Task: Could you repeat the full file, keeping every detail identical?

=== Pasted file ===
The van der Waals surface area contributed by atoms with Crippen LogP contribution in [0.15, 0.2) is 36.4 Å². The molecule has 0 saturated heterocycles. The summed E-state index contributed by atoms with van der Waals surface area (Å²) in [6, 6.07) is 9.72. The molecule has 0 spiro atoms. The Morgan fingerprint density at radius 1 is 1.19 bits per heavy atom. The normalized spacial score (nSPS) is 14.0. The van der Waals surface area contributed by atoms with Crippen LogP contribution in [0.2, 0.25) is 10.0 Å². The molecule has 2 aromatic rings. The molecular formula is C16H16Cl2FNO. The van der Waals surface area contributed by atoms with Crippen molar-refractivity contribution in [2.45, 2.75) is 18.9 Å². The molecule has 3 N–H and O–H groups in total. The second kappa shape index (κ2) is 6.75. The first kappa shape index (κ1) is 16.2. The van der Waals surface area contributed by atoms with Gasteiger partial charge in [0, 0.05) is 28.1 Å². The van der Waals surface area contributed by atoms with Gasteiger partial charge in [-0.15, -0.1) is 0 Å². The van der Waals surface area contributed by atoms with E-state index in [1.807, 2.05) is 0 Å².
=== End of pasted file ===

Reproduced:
The van der Waals surface area contributed by atoms with Crippen LogP contribution in [0.15, 0.2) is 36.4 Å². The molecule has 0 saturated heterocycles. The summed E-state index contributed by atoms with van der Waals surface area (Å²) in [6, 6.07) is 9.72. The molecule has 0 spiro atoms. The Morgan fingerprint density at radius 1 is 1.19 bits per heavy atom. The normalized spacial score (nSPS) is 14.0. The van der Waals surface area contributed by atoms with Crippen LogP contribution in [0.2, 0.25) is 10.0 Å². The molecule has 2 aromatic rings. The molecular formula is C16H16Cl2FNO. The van der Waals surface area contributed by atoms with Crippen molar-refractivity contribution in [2.45, 2.75) is 18.9 Å². The molecule has 3 N–H and O–H groups in total. The second kappa shape index (κ2) is 6.75. The first kappa shape index (κ1) is 16.2. The van der Waals surface area contributed by atoms with Gasteiger partial charge in [0, 0.05) is 28.1 Å². The van der Waals surface area contributed by atoms with Gasteiger partial charge in [-0.15, -0.1) is 0 Å². The van der Waals surface area contributed by atoms with E-state index in [1.807, 2.05) is 0 Å².